This topic has been on my "need to write about..." list for a while now, and this week, I'm all about crossing things off of my to-do lists!
Have you ever used Symbaloo? If not, you're missing out. I know I blogged about this in April, but it truly is one of my favorite sites for differentiating online tasks for my students.
Symbaloo is functionally a bookmarking site, but it organizes the bookmarks visually in a very user-friendly/kid-friendly way. Websites are saved as "tiles" and put into "webmixes" organized by topic or purpose. They can be kept private or shared and searched. For example, I'm looking for resources to help with our upcoming unit on the Revolutionary War, and I found this webmix through a search:
The tiles look like icons for apps, and the webmix designer can edit them to change or upload pictures, give titles, change colors, etc. The tiles can also be dragged and dropped and rearranged to help with organization. I always like having sites already bookmarked for students so that we don't have to waste time typing in web addresses (and subsequently figuring out where the spelling went wrong...), and I like that this site lets me bookmark sites with visual cues in addition to the text.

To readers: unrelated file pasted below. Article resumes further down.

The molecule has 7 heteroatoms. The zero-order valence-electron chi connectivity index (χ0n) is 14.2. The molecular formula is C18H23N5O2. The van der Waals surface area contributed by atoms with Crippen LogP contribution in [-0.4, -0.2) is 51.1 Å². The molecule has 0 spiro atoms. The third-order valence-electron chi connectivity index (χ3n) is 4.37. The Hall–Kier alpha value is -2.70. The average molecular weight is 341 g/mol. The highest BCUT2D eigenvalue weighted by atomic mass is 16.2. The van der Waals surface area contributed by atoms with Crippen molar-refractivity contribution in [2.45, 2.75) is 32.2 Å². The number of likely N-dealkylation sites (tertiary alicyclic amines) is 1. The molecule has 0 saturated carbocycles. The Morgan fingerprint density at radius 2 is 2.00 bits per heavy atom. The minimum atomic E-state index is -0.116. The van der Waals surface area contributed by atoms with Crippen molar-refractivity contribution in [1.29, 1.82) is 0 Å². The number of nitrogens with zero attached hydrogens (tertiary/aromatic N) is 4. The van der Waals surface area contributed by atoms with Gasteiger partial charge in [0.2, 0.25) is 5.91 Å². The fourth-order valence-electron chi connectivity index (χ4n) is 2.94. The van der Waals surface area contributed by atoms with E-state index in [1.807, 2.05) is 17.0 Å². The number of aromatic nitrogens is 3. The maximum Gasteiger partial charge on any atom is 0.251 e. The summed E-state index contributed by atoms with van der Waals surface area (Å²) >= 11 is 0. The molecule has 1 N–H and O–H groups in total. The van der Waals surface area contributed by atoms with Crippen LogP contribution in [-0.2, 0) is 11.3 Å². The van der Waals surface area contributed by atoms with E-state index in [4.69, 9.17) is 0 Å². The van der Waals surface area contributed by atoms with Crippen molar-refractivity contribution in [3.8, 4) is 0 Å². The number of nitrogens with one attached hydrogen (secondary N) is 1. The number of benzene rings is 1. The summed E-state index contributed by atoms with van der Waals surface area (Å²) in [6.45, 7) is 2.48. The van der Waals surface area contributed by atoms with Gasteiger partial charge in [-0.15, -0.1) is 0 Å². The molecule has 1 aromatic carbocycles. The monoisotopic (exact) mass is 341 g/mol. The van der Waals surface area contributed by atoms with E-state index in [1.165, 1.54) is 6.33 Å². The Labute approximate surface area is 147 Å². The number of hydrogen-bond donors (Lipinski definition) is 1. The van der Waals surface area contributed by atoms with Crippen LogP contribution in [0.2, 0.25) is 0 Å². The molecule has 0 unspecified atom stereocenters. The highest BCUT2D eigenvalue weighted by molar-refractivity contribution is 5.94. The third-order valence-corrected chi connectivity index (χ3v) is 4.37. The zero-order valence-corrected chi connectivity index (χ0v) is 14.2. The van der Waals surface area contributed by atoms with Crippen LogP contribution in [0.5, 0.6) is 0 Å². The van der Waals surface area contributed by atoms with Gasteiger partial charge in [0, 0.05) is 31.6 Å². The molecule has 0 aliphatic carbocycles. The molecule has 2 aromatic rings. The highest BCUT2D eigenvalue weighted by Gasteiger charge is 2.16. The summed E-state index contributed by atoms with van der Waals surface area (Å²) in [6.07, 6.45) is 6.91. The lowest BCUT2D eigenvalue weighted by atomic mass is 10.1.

Pretty cool, right?
But let me tell you how I really use this site.
At the beginning of the year, I create a tile for each of my students with their name and a generic subject-specific icon on it. For example, for reading, my webmix looks like this:
Then, I go through and edit the links associated with each person to differentiate instruction. For example, if I want Josh to read something from one website and Zack to read a text from another, then I'll link the tiles to those two sites. But then on the next assignment, if I want them to read the same thing, I'll link both tiles to the same site.
The initial setup can be a little time consuming (about 20-30 minutes), but it's very easy to use once it's set up. It really takes the guess work out of what assignments my students need to be working on when we do differentiated activities online since they just click on their name.
Another perk: the site is iPad compatible, so we're able to access these webmixes through Safari or other web browsers. One downside, however, is that you can only link to websites, RSS feeds, and audio sources -- not actual apps on the iPad.
Should you decide to give it a try, check out the education version at edu.symbaloo.com.
Finally, here's a link to my original tutorial as well as brief tutorial video about Symbaloo that I found to help you get started.
Do you use Symbaloo in your classroom? If so, I'd love to hear how you use it in the comment section!
Have a great week!